Today I will write about money again. Even if Aparigraha (non-greed) is not only about money.
Some say that money is the greatest evil of today’s world, and I used to think so myself. There was a period in my life when I was seriously considering different ways to live a life without money, because I believed I couldn’t be free if I was depending on money. I was actually right, but running away from it wouldn’t set me free – changing my relationship with money would.
Thinking about the fifth Yama – Aparigraha, I realized money is not a problem of this world – greed is. It’s true, a lot of bad people, organizations and companies with a lot of money are doing a lot of bad things to this planet, to the people, to the animals. But it’s only because they want to have even more – and no matter how much they have, they will still want more. Because of greed, possesiveness, attachment. Patanjali suggests that greed and coveting material wealth increases greed and possessiveness, a cycle that distracts from good reasons for activity that should motivate a person, and ultimately to a state where a person seeks material wealth without effort and by harming, hurting or impoverishing someone else, or some living creature. The brutal treatment of animals in the meat, dairy, egg, fashion and cosmetic industry, treating living beings as worthless things, exploiting people, animals, children, all the killing and the destroying of the planet – are just some of the consequences of that greed.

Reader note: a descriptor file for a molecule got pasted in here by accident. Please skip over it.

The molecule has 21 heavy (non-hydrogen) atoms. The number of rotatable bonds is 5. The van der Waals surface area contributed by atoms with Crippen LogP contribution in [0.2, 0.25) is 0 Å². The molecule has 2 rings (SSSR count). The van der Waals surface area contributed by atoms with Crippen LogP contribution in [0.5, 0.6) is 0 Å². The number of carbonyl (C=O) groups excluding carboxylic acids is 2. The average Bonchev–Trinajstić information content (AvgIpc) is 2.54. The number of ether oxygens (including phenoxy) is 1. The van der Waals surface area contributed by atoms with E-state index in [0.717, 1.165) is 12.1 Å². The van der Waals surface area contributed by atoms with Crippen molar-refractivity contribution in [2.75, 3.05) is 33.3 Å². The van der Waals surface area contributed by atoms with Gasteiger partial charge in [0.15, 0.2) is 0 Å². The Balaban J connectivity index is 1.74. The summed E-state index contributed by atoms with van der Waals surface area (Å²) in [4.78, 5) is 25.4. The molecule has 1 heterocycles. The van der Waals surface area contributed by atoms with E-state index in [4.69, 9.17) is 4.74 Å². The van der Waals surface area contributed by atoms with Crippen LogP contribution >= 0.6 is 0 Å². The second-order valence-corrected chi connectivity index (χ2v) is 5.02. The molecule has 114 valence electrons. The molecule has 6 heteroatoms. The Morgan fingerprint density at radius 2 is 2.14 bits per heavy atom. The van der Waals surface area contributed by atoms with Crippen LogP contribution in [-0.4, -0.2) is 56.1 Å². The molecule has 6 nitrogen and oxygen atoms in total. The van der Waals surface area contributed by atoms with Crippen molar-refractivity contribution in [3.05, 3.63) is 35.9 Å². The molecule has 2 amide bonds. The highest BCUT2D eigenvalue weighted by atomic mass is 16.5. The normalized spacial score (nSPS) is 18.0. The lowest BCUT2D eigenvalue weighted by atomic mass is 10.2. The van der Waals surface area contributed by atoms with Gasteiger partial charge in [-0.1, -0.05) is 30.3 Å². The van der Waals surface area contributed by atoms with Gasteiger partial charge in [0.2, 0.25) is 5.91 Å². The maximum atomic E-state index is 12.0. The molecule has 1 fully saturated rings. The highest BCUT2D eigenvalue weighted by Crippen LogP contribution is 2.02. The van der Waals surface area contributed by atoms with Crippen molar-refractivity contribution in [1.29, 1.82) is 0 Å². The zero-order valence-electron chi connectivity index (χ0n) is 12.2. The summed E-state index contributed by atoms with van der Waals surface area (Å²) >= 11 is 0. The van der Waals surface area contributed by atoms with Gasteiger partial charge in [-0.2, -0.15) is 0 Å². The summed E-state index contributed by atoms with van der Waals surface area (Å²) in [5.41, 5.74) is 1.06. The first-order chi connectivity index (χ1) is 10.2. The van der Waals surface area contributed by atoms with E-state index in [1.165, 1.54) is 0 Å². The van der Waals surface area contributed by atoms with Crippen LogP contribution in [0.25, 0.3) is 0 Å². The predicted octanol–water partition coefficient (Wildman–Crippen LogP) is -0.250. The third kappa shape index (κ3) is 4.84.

Aparigraha translates to ‘non-greed’, ‘non-possessiveness’, and ‘non-attachment’, and refers to keeping the desire for possessions to what is necessary or important, depending on one’s life stage and context. It also allies with ideas that inspire environmental and ecological sustainability. Aparigraha suggests the reduction of waste and adds a spiritual dimension to preventing destructive consumption of ecosystems and nature. Aparigraha teaches us to not be so concerned with the outcome of a situation, but with what we’re actually doing right now as we work towards that outcome. Or as Krishna says in the Bhagavad Gita: ‘Let your concern be with action alone, and never with the fruits of action. Do not let the results of action be your motive, and do not be attached to inaction’.
And we are back to what I’m constantly repeating at my yoga classes: being truly present in the here and now – saves all problems! 😉